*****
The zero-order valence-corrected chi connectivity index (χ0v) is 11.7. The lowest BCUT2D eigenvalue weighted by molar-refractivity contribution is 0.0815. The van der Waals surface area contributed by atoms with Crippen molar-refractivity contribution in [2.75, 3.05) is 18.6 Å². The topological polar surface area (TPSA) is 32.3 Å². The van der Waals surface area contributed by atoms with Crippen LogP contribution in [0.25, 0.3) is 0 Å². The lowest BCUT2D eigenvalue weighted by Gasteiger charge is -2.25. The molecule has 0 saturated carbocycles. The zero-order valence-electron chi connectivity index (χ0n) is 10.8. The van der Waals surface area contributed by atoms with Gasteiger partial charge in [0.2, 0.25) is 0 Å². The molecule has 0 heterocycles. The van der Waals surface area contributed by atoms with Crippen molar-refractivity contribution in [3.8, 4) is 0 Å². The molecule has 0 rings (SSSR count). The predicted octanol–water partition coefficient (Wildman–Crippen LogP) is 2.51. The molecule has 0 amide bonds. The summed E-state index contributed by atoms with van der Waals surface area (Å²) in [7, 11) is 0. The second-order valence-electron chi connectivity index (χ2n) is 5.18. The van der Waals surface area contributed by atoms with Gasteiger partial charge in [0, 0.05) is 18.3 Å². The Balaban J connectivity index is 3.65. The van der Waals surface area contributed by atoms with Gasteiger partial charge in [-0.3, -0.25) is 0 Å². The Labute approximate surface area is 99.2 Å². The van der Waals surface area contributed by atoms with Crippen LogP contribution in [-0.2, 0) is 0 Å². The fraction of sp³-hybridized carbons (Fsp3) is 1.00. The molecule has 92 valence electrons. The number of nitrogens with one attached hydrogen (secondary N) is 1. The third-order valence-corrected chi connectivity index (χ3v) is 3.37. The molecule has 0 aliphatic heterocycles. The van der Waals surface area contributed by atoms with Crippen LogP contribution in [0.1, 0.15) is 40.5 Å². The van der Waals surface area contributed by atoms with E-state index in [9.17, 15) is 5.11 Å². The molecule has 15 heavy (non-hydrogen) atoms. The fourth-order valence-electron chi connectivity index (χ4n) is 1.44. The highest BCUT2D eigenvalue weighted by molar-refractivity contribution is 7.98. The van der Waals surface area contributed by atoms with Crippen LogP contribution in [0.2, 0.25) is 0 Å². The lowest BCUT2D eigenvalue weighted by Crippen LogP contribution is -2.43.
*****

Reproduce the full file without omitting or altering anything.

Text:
The zero-order valence-corrected chi connectivity index (χ0v) is 11.7. The lowest BCUT2D eigenvalue weighted by molar-refractivity contribution is 0.0815. The van der Waals surface area contributed by atoms with Crippen molar-refractivity contribution in [2.75, 3.05) is 18.6 Å². The topological polar surface area (TPSA) is 32.3 Å². The van der Waals surface area contributed by atoms with Crippen LogP contribution in [0.25, 0.3) is 0 Å². The lowest BCUT2D eigenvalue weighted by Gasteiger charge is -2.25. The molecule has 0 saturated carbocycles. The zero-order valence-electron chi connectivity index (χ0n) is 10.8. The van der Waals surface area contributed by atoms with Gasteiger partial charge in [0.2, 0.25) is 0 Å². The molecule has 0 heterocycles. The van der Waals surface area contributed by atoms with Crippen molar-refractivity contribution in [3.8, 4) is 0 Å². The molecule has 0 rings (SSSR count). The predicted octanol–water partition coefficient (Wildman–Crippen LogP) is 2.51. The molecule has 0 amide bonds. The summed E-state index contributed by atoms with van der Waals surface area (Å²) in [7, 11) is 0. The second-order valence-electron chi connectivity index (χ2n) is 5.18. The van der Waals surface area contributed by atoms with Gasteiger partial charge in [0, 0.05) is 18.3 Å². The Balaban J connectivity index is 3.65. The van der Waals surface area contributed by atoms with Gasteiger partial charge in [-0.3, -0.25) is 0 Å². The Labute approximate surface area is 99.2 Å². The van der Waals surface area contributed by atoms with Crippen LogP contribution in [-0.2, 0) is 0 Å². The fraction of sp³-hybridized carbons (Fsp3) is 1.00. The molecule has 92 valence electrons. The number of nitrogens with one attached hydrogen (secondary N) is 1. The third-order valence-corrected chi connectivity index (χ3v) is 3.37. The molecule has 0 aliphatic heterocycles. The van der Waals surface area contributed by atoms with Crippen LogP contribution in [0.1, 0.15) is 40.5 Å². The van der Waals surface area contributed by atoms with E-state index in [9.17, 15) is 5.11 Å². The molecule has 15 heavy (non-hydrogen) atoms. The fourth-order valence-electron chi connectivity index (χ4n) is 1.44. The highest BCUT2D eigenvalue weighted by molar-refractivity contribution is 7.98. The van der Waals surface area contributed by atoms with Crippen LogP contribution in [0.2, 0.25) is 0 Å². The lowest BCUT2D eigenvalue weighted by Crippen LogP contribution is -2.43.